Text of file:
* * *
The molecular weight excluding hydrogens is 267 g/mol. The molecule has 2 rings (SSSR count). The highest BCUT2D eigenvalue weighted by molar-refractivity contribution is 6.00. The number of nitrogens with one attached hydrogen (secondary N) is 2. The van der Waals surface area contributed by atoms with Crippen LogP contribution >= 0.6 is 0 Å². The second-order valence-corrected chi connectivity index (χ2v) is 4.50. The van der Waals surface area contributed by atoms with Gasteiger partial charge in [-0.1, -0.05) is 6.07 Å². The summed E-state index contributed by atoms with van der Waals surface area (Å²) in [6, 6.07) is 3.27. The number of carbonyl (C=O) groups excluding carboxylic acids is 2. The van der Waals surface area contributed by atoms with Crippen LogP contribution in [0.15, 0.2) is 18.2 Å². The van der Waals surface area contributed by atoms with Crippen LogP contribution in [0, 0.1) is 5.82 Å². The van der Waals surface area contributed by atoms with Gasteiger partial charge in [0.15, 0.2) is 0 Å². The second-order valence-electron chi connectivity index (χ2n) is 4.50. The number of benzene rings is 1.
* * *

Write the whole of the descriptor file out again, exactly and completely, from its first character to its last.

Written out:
The molecular weight excluding hydrogens is 267 g/mol. The molecule has 2 rings (SSSR count). The highest BCUT2D eigenvalue weighted by molar-refractivity contribution is 6.00. The number of nitrogens with one attached hydrogen (secondary N) is 2. The van der Waals surface area contributed by atoms with Crippen LogP contribution >= 0.6 is 0 Å². The second-order valence-corrected chi connectivity index (χ2v) is 4.50. The van der Waals surface area contributed by atoms with Gasteiger partial charge in [-0.1, -0.05) is 6.07 Å². The summed E-state index contributed by atoms with van der Waals surface area (Å²) in [6, 6.07) is 3.27. The number of carbonyl (C=O) groups excluding carboxylic acids is 2. The van der Waals surface area contributed by atoms with Crippen LogP contribution in [0.15, 0.2) is 18.2 Å². The van der Waals surface area contributed by atoms with Crippen LogP contribution in [0, 0.1) is 5.82 Å². The van der Waals surface area contributed by atoms with Gasteiger partial charge in [0.15, 0.2) is 0 Å². The second-order valence-electron chi connectivity index (χ2n) is 4.50. The number of benzene rings is 1.